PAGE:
June 11, 2012
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A Tale of Two Cities: Chapter 3

I’m back to tell you that I have made it to chapter 3!  Yay me!  I have only been tempted to quit about 10 times – especially when I hit this passage:

“Tellson’s Bank had a run upon it in the mail.  As the bank passenger – with an arm drawn through the leathern strap, which did what lay in it to keep him from pounding against the next passenger, and driving him into his corner, whenever the coach got a special jolt – nodded in his place, with half-shut eyes, the little coach-windows, and the coach-lamp dimly gleaming through them, and the bulky bundle of opposite passenger, became the bank, and did a great stroke of business.  The rattle of the harness was the chink of money, and more drafts were honoured in five minutes than even Tellson’s, with all its foreign and home connection, ever paid in thrice the time.”

I've figured out that the ‘mail’ is a stagecoach – perhaps carrying letter-mail from one place to another – and it only took me at least 3 readings to ascertain that the man of whom Dickens is speaking was dreaming and that the bank didn’t actually have a ‘run’ on it 'in the mail'.  And then I thought, what a creative way to introduce a dream sequence.  In books these days you would read, “And the guy fell asleep and dreamed…blah blah blah”, boring.  The passage that followed was a particularly cryptic dream sequence that did not disappoint either, and I am now on the hook to find out what in the world it could mean.  I won’t spoil it for you…so if you haven’t read this book, do go ahead and read it.  It’s proving to be delightful so far.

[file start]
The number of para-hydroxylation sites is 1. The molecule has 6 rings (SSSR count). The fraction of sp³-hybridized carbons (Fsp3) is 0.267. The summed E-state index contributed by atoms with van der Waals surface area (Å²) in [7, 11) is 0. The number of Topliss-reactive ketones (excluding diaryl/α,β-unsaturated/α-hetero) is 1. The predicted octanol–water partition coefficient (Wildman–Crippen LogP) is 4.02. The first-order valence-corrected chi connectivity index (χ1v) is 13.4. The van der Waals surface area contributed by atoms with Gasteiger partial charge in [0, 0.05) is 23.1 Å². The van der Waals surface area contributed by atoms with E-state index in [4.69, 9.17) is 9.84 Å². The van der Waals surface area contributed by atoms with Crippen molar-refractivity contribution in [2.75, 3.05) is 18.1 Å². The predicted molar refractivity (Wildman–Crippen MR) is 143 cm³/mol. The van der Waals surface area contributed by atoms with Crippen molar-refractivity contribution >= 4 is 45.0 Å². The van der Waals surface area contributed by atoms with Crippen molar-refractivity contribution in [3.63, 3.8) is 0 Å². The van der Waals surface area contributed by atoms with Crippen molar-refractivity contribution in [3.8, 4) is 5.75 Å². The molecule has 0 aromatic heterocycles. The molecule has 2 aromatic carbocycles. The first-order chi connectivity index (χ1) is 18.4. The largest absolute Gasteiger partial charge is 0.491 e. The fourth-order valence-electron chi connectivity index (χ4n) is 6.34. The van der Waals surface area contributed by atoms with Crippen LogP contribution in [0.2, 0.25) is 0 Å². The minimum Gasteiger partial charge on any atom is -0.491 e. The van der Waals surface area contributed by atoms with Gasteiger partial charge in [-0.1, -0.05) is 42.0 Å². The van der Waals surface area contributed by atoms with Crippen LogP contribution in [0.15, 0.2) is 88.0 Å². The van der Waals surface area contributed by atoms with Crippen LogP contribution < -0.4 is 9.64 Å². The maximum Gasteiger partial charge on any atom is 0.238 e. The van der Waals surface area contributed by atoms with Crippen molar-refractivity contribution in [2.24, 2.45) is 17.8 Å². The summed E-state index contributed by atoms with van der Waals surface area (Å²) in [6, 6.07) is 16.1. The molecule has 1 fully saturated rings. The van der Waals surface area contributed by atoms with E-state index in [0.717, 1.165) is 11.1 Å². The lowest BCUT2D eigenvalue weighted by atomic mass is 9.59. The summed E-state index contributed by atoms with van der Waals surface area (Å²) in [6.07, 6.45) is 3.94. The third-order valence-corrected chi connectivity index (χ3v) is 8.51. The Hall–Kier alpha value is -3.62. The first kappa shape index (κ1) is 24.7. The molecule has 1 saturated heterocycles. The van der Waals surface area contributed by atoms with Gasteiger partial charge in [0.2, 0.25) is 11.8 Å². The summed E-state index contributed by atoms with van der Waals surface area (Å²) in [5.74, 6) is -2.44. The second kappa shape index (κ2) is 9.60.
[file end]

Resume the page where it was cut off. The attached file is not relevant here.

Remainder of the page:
I particularly liked this passage:

“A wonderful fact to reflect upon, that every human creature is constituted to be that profound secret and mystery to every other.  A solemn consideration, when I enter a great city by night, that every one of those darkly clustered houses encloses its own secret; that every room in every one of them encloses its own secret; that every beating heart in the hundreds of thousands of breasts there, is, in some of its imaginings, a secret to the heart nearest it!”

I have often thought this when driving through unknown places; how many live in this home, what’s the life story in that home, what are their joys and sufferings?  And I felt a strange affinity for Charles, that he felt the same way too all those years ago.  I love how he refers to the ‘profound secret and mystery’ of every human creature, giving this sense of depth and beauty to the human person as a prologue to the banker’s dream.  Dickens’s words have a way of speaking to the soul.

I have thanked my mom for enjoying this book so much, and I will read on – pleased to say I’m enjoying myself as well.

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